Monday, July 2, 2012
The Wizard of Oz
The Wizard of Oz (70th Anniversary Edition) [Blu-ray]
#6 (1998) and #10 (2007) on the AFI List of 100 Top Movies
The Wizard of Oz is a 1939 American musical fantasy film produced by Metro-Goldwyn-Mayer. It was directed primarily by Victor Fleming. Noel Langley, Florence Ryerson and Edgar Allan Woolf received credit for the screenplay, but there were uncredited contributions by others. The lyrics for the songs were written by E.Y. Harburg, the music by Harold Arlen. Incidental music, based largely on the songs, was by Herbert Stothart, with borrowings from classical composers.
Based on the 1900 children's novel, The Wonderful Wizard of Oz by L. Frank Baum, the film stars Judy Garland, Ray Bolger, Jack Haley, Bert Lahr, and Frank Morgan, with Billie Burke, Margaret Hamilton, Charley Grapewin, Clara Blandick and the Singer Midgets as the Munchkins. Notable for its use of special effects, Technicolor, fantasy storytelling and unusual characters, It has become, over the years, one of the best known of all films. It is far and away the best-known version of L. Frank Baum's book, perhaps even eclipsing the fame of the novel itself.
Although it received largely positive reviews, won two Academy Awards, and was nominated for Best Picture of the Year (losing to Gone with the Wind), it was initially a box office failure. The film was MGM's most expensive production up to that time, but its initial release failed to recoup the studio's investment. Subsequent re-releases made up for that, however. "Over the Rainbow" won the Academy Award for Best Original Song and the film itself received several Academy Award nominations.
Telecasts of it began in 1956, re-introducing the film to the public and eventually becoming an annual tradition, making it one of the most famous films ever made. The film was named the most-watched motion picture in history by the Library of Congress, is often ranked among the Top 10 Best Movies of All Time in various critics' and popular polls, and is the source of many memorable quotes referenced in modern popular culture.
* Judy Garland as Dorothy Gale
* Frank Morgan as Professor Marvel / Doorman / Cabbie / Guard / The Wizard
* Ray Bolger as Hunk / Scarecrow
* Jack Haley as Hickory / Tin Man
* Bert Lahr as Zeke / Cowardly Lion
* Billie Burke as Glinda the Good Witch of the North
* Margaret Hamilton as Miss Almira Gulch / The Wicked Witch of the West
* Clara Blandick as Aunt Em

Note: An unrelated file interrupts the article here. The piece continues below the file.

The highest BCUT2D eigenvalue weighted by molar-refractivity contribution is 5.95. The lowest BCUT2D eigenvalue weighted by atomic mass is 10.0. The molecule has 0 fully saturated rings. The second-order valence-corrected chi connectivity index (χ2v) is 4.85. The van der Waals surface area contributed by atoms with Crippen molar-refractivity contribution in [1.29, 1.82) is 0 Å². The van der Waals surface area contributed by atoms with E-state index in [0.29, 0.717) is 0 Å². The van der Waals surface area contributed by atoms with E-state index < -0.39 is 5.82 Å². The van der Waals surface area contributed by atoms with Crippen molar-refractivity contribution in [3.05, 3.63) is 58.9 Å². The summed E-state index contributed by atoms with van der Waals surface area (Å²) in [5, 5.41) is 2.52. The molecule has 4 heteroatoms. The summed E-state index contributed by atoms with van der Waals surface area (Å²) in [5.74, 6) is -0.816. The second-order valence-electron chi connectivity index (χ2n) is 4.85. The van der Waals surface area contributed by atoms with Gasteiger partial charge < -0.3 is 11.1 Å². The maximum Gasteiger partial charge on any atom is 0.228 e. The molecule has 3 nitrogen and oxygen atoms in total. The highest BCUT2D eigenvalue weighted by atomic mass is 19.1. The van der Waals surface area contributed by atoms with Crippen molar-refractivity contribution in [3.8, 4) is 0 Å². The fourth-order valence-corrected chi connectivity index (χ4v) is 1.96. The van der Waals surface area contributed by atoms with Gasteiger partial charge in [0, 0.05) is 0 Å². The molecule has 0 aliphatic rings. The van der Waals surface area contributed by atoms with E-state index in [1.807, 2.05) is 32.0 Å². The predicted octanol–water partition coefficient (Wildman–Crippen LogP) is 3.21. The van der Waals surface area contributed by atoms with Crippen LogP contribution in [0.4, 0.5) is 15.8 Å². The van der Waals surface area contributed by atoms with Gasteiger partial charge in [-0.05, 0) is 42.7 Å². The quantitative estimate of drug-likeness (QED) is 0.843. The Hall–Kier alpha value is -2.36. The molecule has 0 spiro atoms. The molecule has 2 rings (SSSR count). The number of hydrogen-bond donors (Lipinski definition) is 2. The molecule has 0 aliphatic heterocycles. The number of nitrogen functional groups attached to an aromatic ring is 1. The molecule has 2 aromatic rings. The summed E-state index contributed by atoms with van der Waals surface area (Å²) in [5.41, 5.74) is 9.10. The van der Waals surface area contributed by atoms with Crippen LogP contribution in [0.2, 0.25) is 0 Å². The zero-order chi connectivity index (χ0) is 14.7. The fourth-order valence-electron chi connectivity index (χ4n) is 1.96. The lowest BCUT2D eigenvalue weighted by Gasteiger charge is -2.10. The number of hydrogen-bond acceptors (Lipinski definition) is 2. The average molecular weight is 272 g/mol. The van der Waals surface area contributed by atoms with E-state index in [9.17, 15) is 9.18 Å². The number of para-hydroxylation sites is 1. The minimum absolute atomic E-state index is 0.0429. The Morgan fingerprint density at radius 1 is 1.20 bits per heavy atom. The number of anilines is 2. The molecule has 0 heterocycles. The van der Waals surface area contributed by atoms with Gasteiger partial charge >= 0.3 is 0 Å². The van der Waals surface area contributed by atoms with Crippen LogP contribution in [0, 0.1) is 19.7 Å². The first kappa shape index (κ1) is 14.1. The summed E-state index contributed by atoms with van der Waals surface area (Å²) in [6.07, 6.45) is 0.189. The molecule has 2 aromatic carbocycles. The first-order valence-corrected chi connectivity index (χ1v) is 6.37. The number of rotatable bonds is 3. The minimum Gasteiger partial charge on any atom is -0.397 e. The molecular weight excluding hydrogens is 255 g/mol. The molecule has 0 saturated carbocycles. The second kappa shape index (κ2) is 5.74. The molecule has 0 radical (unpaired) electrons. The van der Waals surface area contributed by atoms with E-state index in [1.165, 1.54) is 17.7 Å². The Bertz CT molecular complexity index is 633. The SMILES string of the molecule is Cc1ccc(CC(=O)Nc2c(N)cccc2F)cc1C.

* Charley Grapewin as Uncle Henry
* Pat Walshe as Nikko (the Head Flying Monkey)
* Terry as Toto (Credited as Toto in the film)
* The Singer Midgets as the Munchkins
* Mitchell Lewis as the Winkie Guard' Captain (uncredited)
None of the Singer Midgets' actual voices are heard in the film; their vocalizations were dubbed by professional singers and voice actors, including Pinto Colvig, Abe Dinovitch and Billy Bletcher, and singing groups The King's Men, The Debutantes and Ken Darby Singers. Although the Wicked Witch's guards spoke their own dialogue, their singing was also dubbed by others and was slowed down. Adriana Caselotti voiced Juliet, and Abe Dinovitch & Candy Candido voiced the Apple Trees.
Pat Walshe was the last surviving significant member of the cast when he died in December 1991, aged 91. Meinhardt Raabe was one of the last surviving Munchkin actors, and the last surviving cast member with any dialogue when he died in April 2010, aged 94
All of the Oz sequences were filmed in three-strip Technicolor. The opening and closing credits, as well as the Kansas sequences, were filmed in black and white and colored in a sepia tone process. Sepia-toned film was also used in the scene where Aunt Em appears in the Wicked Witch's crystal ball.
In his book The Wonderful Wizard of Oz, Baum describes Kansas as being 'in shades of gray'. Further, Dorothy lived inside a farmhouse which had its paint blistered and washed away by the weather, giving it an 'air of grayness'. The house and property were situated in the middle of a sweeping prairie where the grass was burnt gray by harsh sun. Aunt Em and Uncle Henry were 'gray with age'. Effectively, the use of monochrome sepia tones for the Kansas sequences was a stylistic choice that evoked the dull and gray countryside. Much attention was given to the use of color in the production, with the MGM production crew favoring some hues over others. Consequently, it took the studio's art department almost a week to settle on the final shade of yellow used for the Yellow Brick Road